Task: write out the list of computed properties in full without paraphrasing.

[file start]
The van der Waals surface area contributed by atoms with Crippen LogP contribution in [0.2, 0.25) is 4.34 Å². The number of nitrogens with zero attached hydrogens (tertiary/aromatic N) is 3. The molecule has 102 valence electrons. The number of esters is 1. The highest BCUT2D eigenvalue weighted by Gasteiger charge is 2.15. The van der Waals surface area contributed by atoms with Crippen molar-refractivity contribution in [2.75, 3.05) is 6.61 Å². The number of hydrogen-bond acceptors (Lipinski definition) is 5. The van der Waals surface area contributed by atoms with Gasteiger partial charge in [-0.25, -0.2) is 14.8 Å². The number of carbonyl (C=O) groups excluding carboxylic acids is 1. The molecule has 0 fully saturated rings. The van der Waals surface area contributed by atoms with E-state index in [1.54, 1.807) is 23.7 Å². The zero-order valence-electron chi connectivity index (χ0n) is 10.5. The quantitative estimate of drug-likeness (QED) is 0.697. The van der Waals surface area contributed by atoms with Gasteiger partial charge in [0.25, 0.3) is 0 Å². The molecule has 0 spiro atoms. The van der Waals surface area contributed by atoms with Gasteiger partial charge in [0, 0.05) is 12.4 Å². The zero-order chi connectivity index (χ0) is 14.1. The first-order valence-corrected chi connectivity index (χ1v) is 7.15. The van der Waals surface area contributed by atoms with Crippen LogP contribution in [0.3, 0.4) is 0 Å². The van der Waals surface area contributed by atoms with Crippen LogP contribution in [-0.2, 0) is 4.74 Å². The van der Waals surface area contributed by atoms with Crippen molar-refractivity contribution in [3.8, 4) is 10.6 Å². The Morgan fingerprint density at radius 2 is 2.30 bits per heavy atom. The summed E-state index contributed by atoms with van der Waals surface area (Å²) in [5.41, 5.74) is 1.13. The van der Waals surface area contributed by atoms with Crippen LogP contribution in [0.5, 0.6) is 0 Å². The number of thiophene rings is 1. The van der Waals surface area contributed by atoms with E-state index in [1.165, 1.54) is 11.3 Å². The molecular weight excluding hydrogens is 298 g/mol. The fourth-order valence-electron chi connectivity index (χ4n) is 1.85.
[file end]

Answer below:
The van der Waals surface area contributed by atoms with Crippen LogP contribution in [0.2, 0.25) is 4.34 Å². The number of nitrogens with zero attached hydrogens (tertiary/aromatic N) is 3. The molecule has 102 valence electrons. The number of esters is 1. The highest BCUT2D eigenvalue weighted by Gasteiger charge is 2.15. The van der Waals surface area contributed by atoms with Crippen molar-refractivity contribution in [2.75, 3.05) is 6.61 Å². The number of hydrogen-bond acceptors (Lipinski definition) is 5. The van der Waals surface area contributed by atoms with Gasteiger partial charge in [-0.25, -0.2) is 14.8 Å². The number of carbonyl (C=O) groups excluding carboxylic acids is 1. The molecule has 0 fully saturated rings. The van der Waals surface area contributed by atoms with E-state index in [1.54, 1.807) is 23.7 Å². The zero-order valence-electron chi connectivity index (χ0n) is 10.5. The quantitative estimate of drug-likeness (QED) is 0.697. The van der Waals surface area contributed by atoms with Gasteiger partial charge in [0.25, 0.3) is 0 Å². The molecule has 0 spiro atoms. The van der Waals surface area contributed by atoms with Gasteiger partial charge in [0, 0.05) is 12.4 Å². The zero-order chi connectivity index (χ0) is 14.1. The first-order valence-corrected chi connectivity index (χ1v) is 7.15. The van der Waals surface area contributed by atoms with Crippen LogP contribution in [0.3, 0.4) is 0 Å². The van der Waals surface area contributed by atoms with Crippen LogP contribution in [-0.2, 0) is 4.74 Å². The van der Waals surface area contributed by atoms with Crippen molar-refractivity contribution in [3.8, 4) is 10.6 Å². The Morgan fingerprint density at radius 2 is 2.30 bits per heavy atom. The summed E-state index contributed by atoms with van der Waals surface area (Å²) in [5.41, 5.74) is 1.13. The van der Waals surface area contributed by atoms with Crippen LogP contribution in [0.5, 0.6) is 0 Å². The number of thiophene rings is 1. The van der Waals surface area contributed by atoms with E-state index in [1.165, 1.54) is 11.3 Å². The molecular weight excluding hydrogens is 298 g/mol. The fourth-order valence-electron chi connectivity index (χ4n) is 1.85.